became commissioner of judges and stewards for the International
Arabian Horse Association (iaha). This position, which never made
his fema bio, was Brown's full-time job from 1991 to 2001, and it
had nothing to do with the practice of law.

Brown's job was to make sure that horse show judges followed the
rules, and his enthusiasm for their strict enforcement won him the
nickname of "the czar," as well as the enmity of contestants, some
of whom sued the Association, as well as Brown himself. According
to a September 6 Denver Post article, Brown became embroiled in
controversy when allegations were made that, to help pay his legal
fees, Brown solicited a nearly $50,000 contribution from an iaha
member whose conduct he was supposed to regulate. Lester, who
represented Brown in the iaha's suits, told me that this was a
misunderstanding, due in part to the iaha's initial unwillingness
to fulfill its contractual obligation to cover Brown's legal costs.
"People are focusing on these attacks made against him when he was
with the iaha," Lester says, rather than looking at the work that
Brown had actually done at fema. Brown resigned from his position in
2001 under pressure, and the iaha was reorganized as the Arabian
Horse Association.

What, then, are we to make of the claim in Brown's fema biography
that, prior to joining the Agency, he had spent most of his
professional career practicing law in Colorado? Normally, an
attorney practicing law in a state for ten years would have left a
record of his experience in public documents. But just about the
only evidence of Brown's Colorado legal career is the Web page he
submitted to Findlaw.com, an Internet site for people seeking legal
representation. There, he lists himself as a member of the
"International Arabian Horse Association Legal Dept." and claims to
be competent to practice law across a dizzying spectrum of
specialties--estate planning, family law, employment law for both
plaintiffs and defendants, real-estate law, sports law, labor law,
and legislative practice. With all this expertise, it's all the
more striking that one can't find any other evidence of Brown's
legal career in Colorado.

So what legal work did Mike Brown perform before his stunning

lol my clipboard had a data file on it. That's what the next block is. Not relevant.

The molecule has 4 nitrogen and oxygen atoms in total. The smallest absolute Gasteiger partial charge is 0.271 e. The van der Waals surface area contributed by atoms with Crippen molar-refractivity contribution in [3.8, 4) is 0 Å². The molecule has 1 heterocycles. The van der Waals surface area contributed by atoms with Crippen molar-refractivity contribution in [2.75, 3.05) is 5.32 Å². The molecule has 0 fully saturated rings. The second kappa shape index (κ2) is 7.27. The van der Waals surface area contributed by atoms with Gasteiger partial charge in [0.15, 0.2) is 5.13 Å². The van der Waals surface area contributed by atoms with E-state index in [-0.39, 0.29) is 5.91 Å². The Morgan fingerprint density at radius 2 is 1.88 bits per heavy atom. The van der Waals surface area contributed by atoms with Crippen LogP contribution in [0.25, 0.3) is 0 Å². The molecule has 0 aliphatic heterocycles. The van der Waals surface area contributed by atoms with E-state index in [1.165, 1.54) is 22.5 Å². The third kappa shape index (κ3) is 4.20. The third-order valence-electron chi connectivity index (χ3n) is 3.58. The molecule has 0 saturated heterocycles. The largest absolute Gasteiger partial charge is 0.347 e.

reversal of fortune? According to his fema biography, "[H]e served
as a bar examiner on ethics and professional responsibility for the
Oklahoma Supreme Court and as a hearing examiner for the Colorado
Supreme Court." Translation: In Oklahoma, he graded answers to bar
exam questions, and, in Colorado, he volunteered to serve on the
local attorney disciplinary board.

When Brown left the iaha four years ago, he was, among other things,
a failed former lawyer--a man with a 20-year-old degree from a
semi-accredited law school who hadn't attempted to practice law in
a serious way in nearly 15 years and who had just been forced out
of his job in the wake of charges of impropriety. At this point in
his life, returning to his long-abandoned legal career would have
been very difficult in the competitive Colorado legal market. Yet,
within months of leaving the iaha, he was handed one of the top
legal positions in the entire federal government: general counsel
for a major federal agency. A year later, he was made its
number-two official, and, a year after that, Bush appointed him
director of fema.

It's bad enough when attorneys are named to government jobs for
which their careers, no matter how distinguished, don't qualify
them. But Brown wasn't a distinguished lawyer: He was hardly a
lawyer at all. When he left the iaha, he was a 47-year-old with a
very thin resum and no job. Yet he was also what's known in the
Mafia as a "connected guy." That such a person could end up in one
of the federal government's most important positions tells you all
you need to know about how the Bush administration works--or,
rather, doesn't.

By Paul Campos